Monday, November 23, 2009

New Avant-Garde II

The first question is whether a new literary movement is needed. I've argued strenuously that it is. That's what my "attacking" of Demi-Puppets and Overdogs was about-- making the case for an entirely new American literature. If you don't agree with the premise, then it's useless for you to read what follows.

We're so marginalized, so at-the-bottom of today's literary pyramid, there's nothing to lose by crashing out of it.

The next question is what our new literary art will look like. I avoided this question when fronting the Underground Literary Alliance. We allowed underground literary art to speak for itself. Much of it was good and most of it was adventurous. Yet, in hindsight, this wasn't good enough.

Should new writing be neo-traditional-- clear writing; a return to the "stuff" of literature: character, structure, and plot? Or should it be a new avant-garde, escaping in an entirely new direction?-- if so, what would that new direction look like?

I'll be arguing that new literary art can-- MUST-- be both.

"Literary" fiction has been stuck in ruts promoted by MFA programs:
1.) Overly detailed static workshopped stories.
2.) "Minimalist" lobotomized static workshopped stories.
(Both of these types, whatever the setting, present a narrow and timid view of the world. Novels of this kind are in fact heavily padded short stories whose viewpoint scarcely advances. See Lorrie Moore. Genteel subtlety is the overarching quality.)
3.) David Foster Wallace-style postmodern verbiage, presenting mountains of endless long sentences of insane solipsism.
4.) Eggers-style cutesiness; a toned-down, less intellectually crazy version of #3.
5.) Variations and hybrids of the four accepted styles.

But wait! A new phenomenon in the reading experience has been the rise of the graphic novel-- whose genesis was the popularity of the "Dark Knight" Batman comic books of twenty years ago. Curiously, leading status quo postmodernists like Jonathan Lethem and Michael Chabon are big fans of this genre-- even though graphic novels represent the opposite of their own word-clotted art.

What is the graphic novel art? (The superhero/detective versions.)

1.) Plot, in the sense of ceaseless narrative drive containing hyperbolic action.
2.) Writing stripped to its essence. The "Keep-It-Simple" sales maxim of engaging the customer/reader.
3.) An artsy, impressionistic "look" in the panels, which equates to stripped-down description; or, description cut down to its essence. The hint; the impression; the glance.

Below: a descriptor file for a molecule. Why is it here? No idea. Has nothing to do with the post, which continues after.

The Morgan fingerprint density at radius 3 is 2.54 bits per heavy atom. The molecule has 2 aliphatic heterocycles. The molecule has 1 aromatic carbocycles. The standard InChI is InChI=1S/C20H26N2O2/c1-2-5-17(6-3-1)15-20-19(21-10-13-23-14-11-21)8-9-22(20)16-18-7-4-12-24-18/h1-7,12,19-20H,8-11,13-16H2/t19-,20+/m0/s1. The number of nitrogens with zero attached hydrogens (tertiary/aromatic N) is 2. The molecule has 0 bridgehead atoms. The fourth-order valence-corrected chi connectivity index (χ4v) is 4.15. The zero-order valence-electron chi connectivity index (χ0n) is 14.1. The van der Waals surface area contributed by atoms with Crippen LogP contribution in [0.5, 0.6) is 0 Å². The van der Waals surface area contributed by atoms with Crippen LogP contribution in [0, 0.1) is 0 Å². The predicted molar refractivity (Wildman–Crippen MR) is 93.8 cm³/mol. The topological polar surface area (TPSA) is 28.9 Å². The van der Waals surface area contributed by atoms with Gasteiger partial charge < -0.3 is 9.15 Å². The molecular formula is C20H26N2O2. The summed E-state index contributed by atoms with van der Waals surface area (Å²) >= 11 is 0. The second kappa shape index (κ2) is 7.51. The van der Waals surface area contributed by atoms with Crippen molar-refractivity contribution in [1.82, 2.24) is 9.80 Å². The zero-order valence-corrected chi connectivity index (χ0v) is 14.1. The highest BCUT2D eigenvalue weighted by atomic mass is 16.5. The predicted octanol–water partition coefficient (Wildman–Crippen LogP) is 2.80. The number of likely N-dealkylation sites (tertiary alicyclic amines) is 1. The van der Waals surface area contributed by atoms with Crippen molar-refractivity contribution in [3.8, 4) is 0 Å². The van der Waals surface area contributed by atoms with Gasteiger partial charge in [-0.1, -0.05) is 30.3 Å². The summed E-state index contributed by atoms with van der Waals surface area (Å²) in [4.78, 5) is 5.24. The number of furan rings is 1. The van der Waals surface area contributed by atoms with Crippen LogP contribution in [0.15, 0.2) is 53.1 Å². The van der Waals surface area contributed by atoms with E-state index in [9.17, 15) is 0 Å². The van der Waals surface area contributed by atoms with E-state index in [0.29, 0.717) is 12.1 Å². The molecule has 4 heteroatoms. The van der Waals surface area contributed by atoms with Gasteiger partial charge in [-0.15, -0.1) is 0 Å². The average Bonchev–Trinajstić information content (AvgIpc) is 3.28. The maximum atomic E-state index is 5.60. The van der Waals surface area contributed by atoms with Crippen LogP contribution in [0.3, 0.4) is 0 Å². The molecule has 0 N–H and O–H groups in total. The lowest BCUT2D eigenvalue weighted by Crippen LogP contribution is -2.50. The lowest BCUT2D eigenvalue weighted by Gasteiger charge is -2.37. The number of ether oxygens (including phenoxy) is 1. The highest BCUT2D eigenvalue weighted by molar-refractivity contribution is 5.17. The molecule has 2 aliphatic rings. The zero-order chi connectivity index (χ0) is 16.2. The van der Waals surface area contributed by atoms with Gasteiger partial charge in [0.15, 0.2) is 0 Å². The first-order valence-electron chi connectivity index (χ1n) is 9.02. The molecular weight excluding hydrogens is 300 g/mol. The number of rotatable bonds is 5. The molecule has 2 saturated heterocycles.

4.) Melodrama: every remaining ingredient exaggerated. Exaggerated character, personality, dialogue, emotion, and plot.

How is this traditional?

Many 19th-century giants, in some of their works, were already doing these things. Think Dickens, Dumas, Hugo, even Dostoevsky. This was done more in over-the-top popular French fiction like Leroux's Phantom of the Opera and the serial Fantomas, which were indirect influences on the early, darkly melodramatic "Batman" style comic books. The cycle of life and the world: Everything comes back to its start.

Graphic novels without the graphics, if done right, can convey more, in character, narrative drive, and emotion, than the graphic novel itself. The graphic novel IS the substance of fiction-- all unnecessary postmodern/literary garbage taken out. Can we do this using only words?

To do so would be the ANTITHESIS of status quo literature now.

Other undergrounders may have different takes than mine on how to create non-graphic graphic novels. I'd like to see the underground's best writers-- Wred Fright, James Nowlan, Pat King at least think about how to do it. In different ways, they have talents (Wred's "pop" qualities; Nowlan's darkness) which might be put into play toward this goal.

One thing I know: we need a more unified aesthetic-- theory put into practice-- if we're to create a more coherent, cutting edge movement.

To be successful, new art-- a new avant-garde-- will have to blow readers out of the water. We as writers have to imagine new writing, then CREATE IT. It will have to be both simpler, more basic, more exciting and more colorful than "traditional" novels, taking the core essence of the art and exaggerating it.

I don't know if this is possible. It's an open road.

These are my ideas. What are yours?